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Mackey: Mentioning Mauer with Puckett... Sacrilege?

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#1 Seth Stohs

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Posted 19 February 2014 - 11:28 PM

http://www.1500espn....acrilege_021914

This article is worth reading, all the way through. Phil Mackey brought up the topic of Joe Mauer being better than Kirby Puckett on his show on 1500espn radio today. The comment was met with a lot of outrage and disagreement from listeners.

I tend to agree with Mackey. I don't know if I can put Mauer quite ahead of Puckett yet, and most likely for sentimental reasons, but Mauer is absolutely in the discussion.

Here is how I would rank the Top Minnesota Twins players in their 50+ years in Minnesota.

Killebrew, Carew, Puckett, Mauer, Oliva, Hrbek..

What are your thoughts?

#2 jimv2

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Posted 20 February 2014 - 01:41 AM

Pretty much agree. Only argument might be Oliva. WHen he came up, he was the Buxton of his age. Ceiling was Willie Mays. And when you watched him the first few years, he was the real deal. Then he got hurt. Badly. He was still an all-star, but not the same player. And eventually he just had to give it up. So how do you rank a guy like that? If we look at what he accomplished his first few years, he'd be at the top of my list. If you look at how he averaged out over time because of the injury, I'd put him where you did--or maybe ahead of Mauer, with the understanding that Mauer is still active and may end up being rated higher.

You can make a little bit of the same argument for Puckett, but Puckett got to play many more years healthy than Oliva did, and when he was hurt, he was done immediately. Had he played a long time, he too could have had arguments for being first on the list, but given where he ended up, I'd put him where you did.

#3 TheBigGuy7273

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Posted 20 February 2014 - 02:48 AM

Killebrew, Carew, Puckett, Mauer, Oliva, Hrbek..

I personally think Kirby is #1, I'm fairly young, and I caught Kirby in the second half of his career, I remember a little bit of the '91 Series, and I may be a little bais, because I didn't see the first two play, but Kirby was the best player on the '91 team and top 2 or 3 on the '87 team, two championships, and plaed a major role in both, and all due respect to Carew, and Killebrew, Kirby played a premium defensive position, and played it very well. And yes Mauer is in the conversation, but those top three still have the upper hand. I like Mauer a bunch, and think he is probably headed for a career year in mutiple offensive catagories, but let's et the man continue to be great and reexmine this a couple years from now.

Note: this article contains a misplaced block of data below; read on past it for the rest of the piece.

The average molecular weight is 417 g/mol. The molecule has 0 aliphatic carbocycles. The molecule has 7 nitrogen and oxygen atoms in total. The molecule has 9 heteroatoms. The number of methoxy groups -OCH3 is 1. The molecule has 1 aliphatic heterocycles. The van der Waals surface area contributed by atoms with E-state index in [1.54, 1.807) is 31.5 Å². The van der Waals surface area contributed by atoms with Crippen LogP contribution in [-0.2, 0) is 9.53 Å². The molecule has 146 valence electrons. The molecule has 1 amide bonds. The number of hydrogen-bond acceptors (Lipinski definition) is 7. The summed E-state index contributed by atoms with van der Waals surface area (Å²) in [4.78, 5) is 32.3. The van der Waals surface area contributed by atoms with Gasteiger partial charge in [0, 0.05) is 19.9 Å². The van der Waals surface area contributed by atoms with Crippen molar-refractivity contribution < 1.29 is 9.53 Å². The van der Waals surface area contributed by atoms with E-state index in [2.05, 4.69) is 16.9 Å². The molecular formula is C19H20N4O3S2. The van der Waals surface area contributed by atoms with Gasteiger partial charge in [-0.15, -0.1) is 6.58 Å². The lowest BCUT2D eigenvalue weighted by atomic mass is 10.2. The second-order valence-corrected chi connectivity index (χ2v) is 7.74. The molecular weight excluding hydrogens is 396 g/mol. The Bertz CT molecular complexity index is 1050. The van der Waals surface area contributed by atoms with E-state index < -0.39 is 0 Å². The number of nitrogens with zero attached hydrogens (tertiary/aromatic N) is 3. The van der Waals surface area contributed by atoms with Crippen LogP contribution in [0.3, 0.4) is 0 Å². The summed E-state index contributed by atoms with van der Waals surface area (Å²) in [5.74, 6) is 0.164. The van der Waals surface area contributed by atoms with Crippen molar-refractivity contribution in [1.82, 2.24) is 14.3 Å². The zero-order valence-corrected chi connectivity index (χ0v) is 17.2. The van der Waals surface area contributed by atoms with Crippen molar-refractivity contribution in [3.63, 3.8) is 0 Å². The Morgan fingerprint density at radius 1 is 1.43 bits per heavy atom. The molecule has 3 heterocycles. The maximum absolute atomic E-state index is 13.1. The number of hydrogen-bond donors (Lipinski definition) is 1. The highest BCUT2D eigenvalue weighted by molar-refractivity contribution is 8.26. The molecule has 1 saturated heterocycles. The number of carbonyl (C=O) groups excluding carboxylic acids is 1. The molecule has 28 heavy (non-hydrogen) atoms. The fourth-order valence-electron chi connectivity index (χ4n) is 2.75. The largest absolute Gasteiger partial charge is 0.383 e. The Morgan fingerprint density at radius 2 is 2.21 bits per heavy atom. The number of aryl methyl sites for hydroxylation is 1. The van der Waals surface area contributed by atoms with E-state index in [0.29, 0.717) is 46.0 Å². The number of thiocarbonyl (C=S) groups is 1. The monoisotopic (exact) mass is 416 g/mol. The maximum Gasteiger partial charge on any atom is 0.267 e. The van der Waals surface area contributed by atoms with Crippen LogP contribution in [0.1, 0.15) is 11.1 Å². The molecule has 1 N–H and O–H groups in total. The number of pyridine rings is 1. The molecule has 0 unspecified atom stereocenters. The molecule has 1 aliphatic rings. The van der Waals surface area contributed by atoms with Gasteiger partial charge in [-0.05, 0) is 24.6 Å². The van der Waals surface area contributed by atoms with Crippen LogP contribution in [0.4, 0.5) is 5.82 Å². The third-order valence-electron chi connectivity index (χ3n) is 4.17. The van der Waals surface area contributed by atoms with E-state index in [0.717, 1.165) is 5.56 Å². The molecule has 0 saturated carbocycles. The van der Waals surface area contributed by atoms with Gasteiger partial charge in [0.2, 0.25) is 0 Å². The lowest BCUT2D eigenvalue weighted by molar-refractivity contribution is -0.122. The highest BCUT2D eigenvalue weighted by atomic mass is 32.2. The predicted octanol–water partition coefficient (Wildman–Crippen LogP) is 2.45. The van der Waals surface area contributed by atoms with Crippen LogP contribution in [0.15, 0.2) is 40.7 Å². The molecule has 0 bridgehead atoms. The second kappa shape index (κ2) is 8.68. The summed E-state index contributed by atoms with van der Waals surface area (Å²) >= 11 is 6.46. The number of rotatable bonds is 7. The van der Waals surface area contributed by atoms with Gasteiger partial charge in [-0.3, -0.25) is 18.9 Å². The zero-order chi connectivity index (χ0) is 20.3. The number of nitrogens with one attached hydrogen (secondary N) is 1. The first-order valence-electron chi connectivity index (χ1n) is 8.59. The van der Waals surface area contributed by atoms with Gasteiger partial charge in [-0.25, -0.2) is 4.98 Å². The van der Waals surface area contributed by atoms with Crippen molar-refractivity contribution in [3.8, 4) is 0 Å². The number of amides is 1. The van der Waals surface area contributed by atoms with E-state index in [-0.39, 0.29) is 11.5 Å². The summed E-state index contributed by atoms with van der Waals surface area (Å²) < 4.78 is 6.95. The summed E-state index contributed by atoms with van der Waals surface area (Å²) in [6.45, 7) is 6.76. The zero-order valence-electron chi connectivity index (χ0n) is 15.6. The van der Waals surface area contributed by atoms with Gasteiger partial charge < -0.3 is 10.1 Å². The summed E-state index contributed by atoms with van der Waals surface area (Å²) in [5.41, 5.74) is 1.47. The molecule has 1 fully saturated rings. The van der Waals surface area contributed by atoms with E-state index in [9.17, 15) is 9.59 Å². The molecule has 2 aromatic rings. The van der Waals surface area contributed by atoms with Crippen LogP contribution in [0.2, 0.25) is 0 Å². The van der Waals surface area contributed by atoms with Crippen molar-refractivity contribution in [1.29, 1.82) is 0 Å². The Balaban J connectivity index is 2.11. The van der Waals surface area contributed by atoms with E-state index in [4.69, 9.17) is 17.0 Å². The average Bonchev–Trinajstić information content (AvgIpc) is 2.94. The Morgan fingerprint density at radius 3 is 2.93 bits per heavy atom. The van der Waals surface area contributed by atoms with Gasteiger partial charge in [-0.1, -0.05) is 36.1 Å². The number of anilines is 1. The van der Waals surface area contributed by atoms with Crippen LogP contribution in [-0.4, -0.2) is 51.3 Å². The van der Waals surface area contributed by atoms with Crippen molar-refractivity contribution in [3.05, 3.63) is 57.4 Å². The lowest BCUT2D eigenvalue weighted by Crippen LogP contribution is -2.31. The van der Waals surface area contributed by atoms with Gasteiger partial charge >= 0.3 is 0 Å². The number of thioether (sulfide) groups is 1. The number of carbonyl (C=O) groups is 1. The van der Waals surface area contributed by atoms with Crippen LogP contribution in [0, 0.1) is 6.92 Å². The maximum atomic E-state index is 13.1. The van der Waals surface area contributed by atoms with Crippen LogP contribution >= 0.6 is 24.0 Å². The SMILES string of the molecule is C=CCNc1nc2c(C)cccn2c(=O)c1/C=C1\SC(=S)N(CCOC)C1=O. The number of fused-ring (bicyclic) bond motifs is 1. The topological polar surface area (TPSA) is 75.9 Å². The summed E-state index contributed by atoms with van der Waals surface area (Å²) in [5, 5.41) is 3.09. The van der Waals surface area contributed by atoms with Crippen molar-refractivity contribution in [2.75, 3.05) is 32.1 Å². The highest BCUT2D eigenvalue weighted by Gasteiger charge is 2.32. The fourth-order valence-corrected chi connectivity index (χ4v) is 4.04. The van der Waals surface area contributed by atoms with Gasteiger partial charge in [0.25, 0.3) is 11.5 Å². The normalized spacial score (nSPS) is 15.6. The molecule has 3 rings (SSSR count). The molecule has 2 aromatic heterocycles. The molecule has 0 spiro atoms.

#4 old nurse

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Posted 20 February 2014 - 03:15 AM

Injuries and illness have robbed many players for the Twins from a career they could have had.
Morneau got the concussion and was never the same. You couldn't say it was going to last a whole career, but if it had there would be a 3 way conversation about the third best all time Twin. Lyman Bostock was developed by the Twins. Not an illness, but he was in the wrong spot at the wrong time. Santana and the shoulder. Plenty of players who spent a significant portion of the careers as a Twin had their careers derail.
Bert go anywhere on your list?
Killebrew and Carewshould be at the top. If or when Mauer has a career of 15 years plus at the top of the game he can be considered for best of all time.
Puckett versus Mauer. I don't think it is time yet to judge Mauer

Edited by old nurse, 20 February 2014 - 03:22 AM.


#5 Marta Shearing

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Posted 20 February 2014 - 05:37 AM

Listening to Mackey today was dusturbing, but he somewhat redeemed himself with that article. Puckett IS a legend. His postseason resume alone puts him above Mauer.

People defend Mauer's postseason resume because he got screwed by Phil Cuzzi. One play. And it had nothing to do with the outcome of the game. The Twins loaded the bases that inning with nobody out and still managed not to score. Puckett was an iron man. Mauer is made of glass. And there's $23 million reasons why people expect more out of him than he's currently giving.

1. Killer
2. Carew
3. Puck
4, Oliva
5. Mauer

Hrbek's nowhere near the top for me because he ate himself out of the league and wasted a very special talent.

Edited by Marta Shearing, 20 February 2014 - 05:42 AM.


#6 Thrylos

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Posted 20 February 2014 - 06:29 AM